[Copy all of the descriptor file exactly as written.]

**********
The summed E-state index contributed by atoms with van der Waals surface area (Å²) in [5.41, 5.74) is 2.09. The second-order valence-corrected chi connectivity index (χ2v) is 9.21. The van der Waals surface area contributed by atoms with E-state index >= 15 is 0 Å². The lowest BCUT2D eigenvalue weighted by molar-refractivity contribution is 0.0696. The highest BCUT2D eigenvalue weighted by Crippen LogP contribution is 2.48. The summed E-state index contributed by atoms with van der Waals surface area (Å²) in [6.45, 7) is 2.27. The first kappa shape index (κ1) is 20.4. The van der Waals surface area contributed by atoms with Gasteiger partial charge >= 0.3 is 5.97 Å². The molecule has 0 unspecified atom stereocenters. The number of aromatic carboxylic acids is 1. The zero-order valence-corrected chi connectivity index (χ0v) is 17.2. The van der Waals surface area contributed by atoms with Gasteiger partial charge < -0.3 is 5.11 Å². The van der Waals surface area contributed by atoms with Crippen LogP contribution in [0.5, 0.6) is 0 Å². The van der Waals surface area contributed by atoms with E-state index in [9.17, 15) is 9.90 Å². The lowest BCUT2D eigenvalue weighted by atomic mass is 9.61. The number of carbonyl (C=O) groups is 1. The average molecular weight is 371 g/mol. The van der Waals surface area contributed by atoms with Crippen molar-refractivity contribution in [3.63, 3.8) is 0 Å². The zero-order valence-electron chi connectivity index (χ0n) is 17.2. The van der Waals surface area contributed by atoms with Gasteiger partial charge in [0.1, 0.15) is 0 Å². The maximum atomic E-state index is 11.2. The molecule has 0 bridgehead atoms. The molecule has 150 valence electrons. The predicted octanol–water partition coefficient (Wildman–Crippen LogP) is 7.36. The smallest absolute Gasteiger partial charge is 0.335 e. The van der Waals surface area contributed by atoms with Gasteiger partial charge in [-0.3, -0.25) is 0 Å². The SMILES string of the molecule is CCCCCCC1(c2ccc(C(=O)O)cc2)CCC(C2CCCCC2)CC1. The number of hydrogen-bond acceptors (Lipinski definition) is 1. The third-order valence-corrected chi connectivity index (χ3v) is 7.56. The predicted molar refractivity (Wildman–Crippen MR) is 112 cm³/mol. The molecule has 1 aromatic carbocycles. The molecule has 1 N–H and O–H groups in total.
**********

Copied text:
The summed E-state index contributed by atoms with van der Waals surface area (Å²) in [5.41, 5.74) is 2.09. The second-order valence-corrected chi connectivity index (χ2v) is 9.21. The van der Waals surface area contributed by atoms with E-state index >= 15 is 0 Å². The lowest BCUT2D eigenvalue weighted by molar-refractivity contribution is 0.0696. The highest BCUT2D eigenvalue weighted by Crippen LogP contribution is 2.48. The summed E-state index contributed by atoms with van der Waals surface area (Å²) in [6.45, 7) is 2.27. The first kappa shape index (κ1) is 20.4. The van der Waals surface area contributed by atoms with Gasteiger partial charge >= 0.3 is 5.97 Å². The molecule has 0 unspecified atom stereocenters. The number of aromatic carboxylic acids is 1. The zero-order valence-corrected chi connectivity index (χ0v) is 17.2. The van der Waals surface area contributed by atoms with Gasteiger partial charge < -0.3 is 5.11 Å². The van der Waals surface area contributed by atoms with Crippen LogP contribution in [0.5, 0.6) is 0 Å². The van der Waals surface area contributed by atoms with E-state index in [9.17, 15) is 9.90 Å². The lowest BCUT2D eigenvalue weighted by atomic mass is 9.61. The number of carbonyl (C=O) groups is 1. The average molecular weight is 371 g/mol. The van der Waals surface area contributed by atoms with Crippen molar-refractivity contribution in [3.63, 3.8) is 0 Å². The zero-order valence-electron chi connectivity index (χ0n) is 17.2. The van der Waals surface area contributed by atoms with Gasteiger partial charge in [0.1, 0.15) is 0 Å². The maximum atomic E-state index is 11.2. The molecule has 0 bridgehead atoms. The molecule has 150 valence electrons. The predicted octanol–water partition coefficient (Wildman–Crippen LogP) is 7.36. The smallest absolute Gasteiger partial charge is 0.335 e. The van der Waals surface area contributed by atoms with Gasteiger partial charge in [-0.3, -0.25) is 0 Å². The SMILES string of the molecule is CCCCCCC1(c2ccc(C(=O)O)cc2)CCC(C2CCCCC2)CC1. The number of hydrogen-bond acceptors (Lipinski definition) is 1. The third-order valence-corrected chi connectivity index (χ3v) is 7.56. The predicted molar refractivity (Wildman–Crippen MR) is 112 cm³/mol. The molecule has 1 aromatic carbocycles. The molecule has 1 N–H and O–H groups in total.